Buy Candy the Day Before Halloween
If you’re stocking up for trick-or-treaters, minimize the number of days the candy is in your house beforehand. Research shows just looking at food triggers the circuitry in our brains that makes us imagine eating it, says Susan Albers, PsyD, a psychologist and author of the book Eating Mindfully. If you’ve already bought candy, keep it out of sight in the back of your pantry until your doorbell starts ringing. Also, many stores offer steep discounts on candy in the days following Halloween—resist the urge to buy just because it’s on sale!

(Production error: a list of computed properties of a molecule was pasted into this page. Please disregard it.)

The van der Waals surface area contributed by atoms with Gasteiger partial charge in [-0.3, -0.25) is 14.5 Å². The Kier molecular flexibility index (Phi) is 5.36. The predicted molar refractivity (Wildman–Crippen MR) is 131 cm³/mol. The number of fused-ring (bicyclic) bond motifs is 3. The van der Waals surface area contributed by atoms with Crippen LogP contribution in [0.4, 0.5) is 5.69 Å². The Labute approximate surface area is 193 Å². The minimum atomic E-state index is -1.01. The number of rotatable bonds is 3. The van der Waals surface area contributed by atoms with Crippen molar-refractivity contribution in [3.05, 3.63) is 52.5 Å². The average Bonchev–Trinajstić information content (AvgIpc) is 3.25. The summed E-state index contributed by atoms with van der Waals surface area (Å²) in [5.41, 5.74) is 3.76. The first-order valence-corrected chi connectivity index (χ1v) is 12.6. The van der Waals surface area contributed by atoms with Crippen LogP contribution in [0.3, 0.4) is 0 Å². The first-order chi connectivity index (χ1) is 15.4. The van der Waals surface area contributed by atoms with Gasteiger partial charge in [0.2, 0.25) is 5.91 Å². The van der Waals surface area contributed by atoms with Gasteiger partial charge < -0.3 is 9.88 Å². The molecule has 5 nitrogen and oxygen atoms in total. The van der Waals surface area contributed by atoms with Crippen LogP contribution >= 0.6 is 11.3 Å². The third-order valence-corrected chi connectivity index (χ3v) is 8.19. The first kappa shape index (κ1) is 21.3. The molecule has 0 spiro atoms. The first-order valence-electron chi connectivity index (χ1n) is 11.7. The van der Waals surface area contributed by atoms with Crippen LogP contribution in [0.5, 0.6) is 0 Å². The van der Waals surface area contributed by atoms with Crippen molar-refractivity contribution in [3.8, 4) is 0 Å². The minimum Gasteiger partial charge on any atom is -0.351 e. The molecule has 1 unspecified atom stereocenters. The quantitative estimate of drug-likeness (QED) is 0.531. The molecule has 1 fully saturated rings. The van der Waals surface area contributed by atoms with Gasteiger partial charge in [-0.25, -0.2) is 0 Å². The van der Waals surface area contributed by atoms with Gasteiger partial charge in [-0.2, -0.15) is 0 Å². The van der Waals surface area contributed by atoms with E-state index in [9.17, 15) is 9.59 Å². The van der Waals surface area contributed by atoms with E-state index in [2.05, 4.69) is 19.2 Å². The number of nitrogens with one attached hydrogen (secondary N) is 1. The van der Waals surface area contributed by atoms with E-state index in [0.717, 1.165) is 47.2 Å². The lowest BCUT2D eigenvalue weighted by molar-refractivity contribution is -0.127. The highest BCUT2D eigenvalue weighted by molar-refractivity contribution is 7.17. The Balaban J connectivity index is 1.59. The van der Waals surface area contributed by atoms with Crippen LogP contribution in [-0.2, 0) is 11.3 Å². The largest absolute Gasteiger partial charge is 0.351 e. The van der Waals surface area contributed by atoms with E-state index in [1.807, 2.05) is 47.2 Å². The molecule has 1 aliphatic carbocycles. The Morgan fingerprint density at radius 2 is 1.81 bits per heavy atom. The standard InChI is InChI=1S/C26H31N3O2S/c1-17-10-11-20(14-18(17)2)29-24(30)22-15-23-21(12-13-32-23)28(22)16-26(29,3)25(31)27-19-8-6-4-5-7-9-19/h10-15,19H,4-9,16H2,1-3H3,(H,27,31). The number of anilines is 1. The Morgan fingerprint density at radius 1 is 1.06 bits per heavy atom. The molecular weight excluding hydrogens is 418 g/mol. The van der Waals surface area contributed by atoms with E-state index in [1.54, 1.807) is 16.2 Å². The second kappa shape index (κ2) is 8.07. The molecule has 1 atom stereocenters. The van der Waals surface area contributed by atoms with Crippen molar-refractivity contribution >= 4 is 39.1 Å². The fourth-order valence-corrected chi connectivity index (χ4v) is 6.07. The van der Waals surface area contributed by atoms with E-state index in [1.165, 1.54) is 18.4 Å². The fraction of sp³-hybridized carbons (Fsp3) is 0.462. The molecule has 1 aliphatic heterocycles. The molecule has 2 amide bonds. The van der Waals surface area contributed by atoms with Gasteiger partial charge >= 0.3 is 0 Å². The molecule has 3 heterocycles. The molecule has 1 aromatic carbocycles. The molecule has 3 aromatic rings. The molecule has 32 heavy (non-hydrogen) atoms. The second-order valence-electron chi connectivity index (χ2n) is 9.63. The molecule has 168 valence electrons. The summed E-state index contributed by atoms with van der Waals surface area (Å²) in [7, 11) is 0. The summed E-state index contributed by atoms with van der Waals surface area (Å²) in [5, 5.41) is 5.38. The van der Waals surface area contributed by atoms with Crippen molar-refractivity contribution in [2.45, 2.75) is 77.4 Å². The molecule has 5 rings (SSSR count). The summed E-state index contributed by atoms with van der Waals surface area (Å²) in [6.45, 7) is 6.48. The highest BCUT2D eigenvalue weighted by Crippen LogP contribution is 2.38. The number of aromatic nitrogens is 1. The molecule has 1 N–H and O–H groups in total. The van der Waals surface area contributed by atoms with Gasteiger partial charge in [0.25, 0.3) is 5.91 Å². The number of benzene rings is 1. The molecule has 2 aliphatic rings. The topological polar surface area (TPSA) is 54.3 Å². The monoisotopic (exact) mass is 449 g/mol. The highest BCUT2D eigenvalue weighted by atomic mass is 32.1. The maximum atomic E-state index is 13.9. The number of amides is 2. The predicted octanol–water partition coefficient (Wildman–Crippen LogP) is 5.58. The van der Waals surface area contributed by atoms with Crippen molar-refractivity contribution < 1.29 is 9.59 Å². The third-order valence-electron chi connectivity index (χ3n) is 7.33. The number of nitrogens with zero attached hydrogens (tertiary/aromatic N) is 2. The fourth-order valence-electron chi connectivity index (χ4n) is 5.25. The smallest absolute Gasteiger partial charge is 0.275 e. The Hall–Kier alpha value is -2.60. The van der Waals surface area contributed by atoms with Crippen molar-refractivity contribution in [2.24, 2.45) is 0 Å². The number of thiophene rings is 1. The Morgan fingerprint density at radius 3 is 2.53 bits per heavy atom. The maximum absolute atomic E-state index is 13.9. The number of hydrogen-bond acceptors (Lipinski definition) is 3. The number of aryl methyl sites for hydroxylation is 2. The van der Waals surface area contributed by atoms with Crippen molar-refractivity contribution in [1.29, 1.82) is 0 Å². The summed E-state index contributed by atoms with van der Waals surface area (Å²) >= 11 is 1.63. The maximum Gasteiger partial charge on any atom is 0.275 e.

Take the Three-Minute Test
About to bite into that Reese’s? A study in the research journal, Appetite, found that the mood-enhancing properties of candy last only three minutes, says Albers. So before you rip open that wrapper, ask yourself if the indulgence is really worth it.
Act Like a Kid
Remember when you’d get home from trick-or-treating, dump out your entire loot, and sift through it creating multiple piles: candy you love, candy you sorta like, and candy you hate/want to trade? Apply that same filter when you’re about to dig into the office candy bowl. If it’s not on the “candy you love” list, don’t eat it. Also, chances are your parents had some rigid rules around how much candy you could eat each day after Halloween-consider setting them for yourself now. For example, you can have one or two mini candies a day for week, then you’ll get rid of the loot.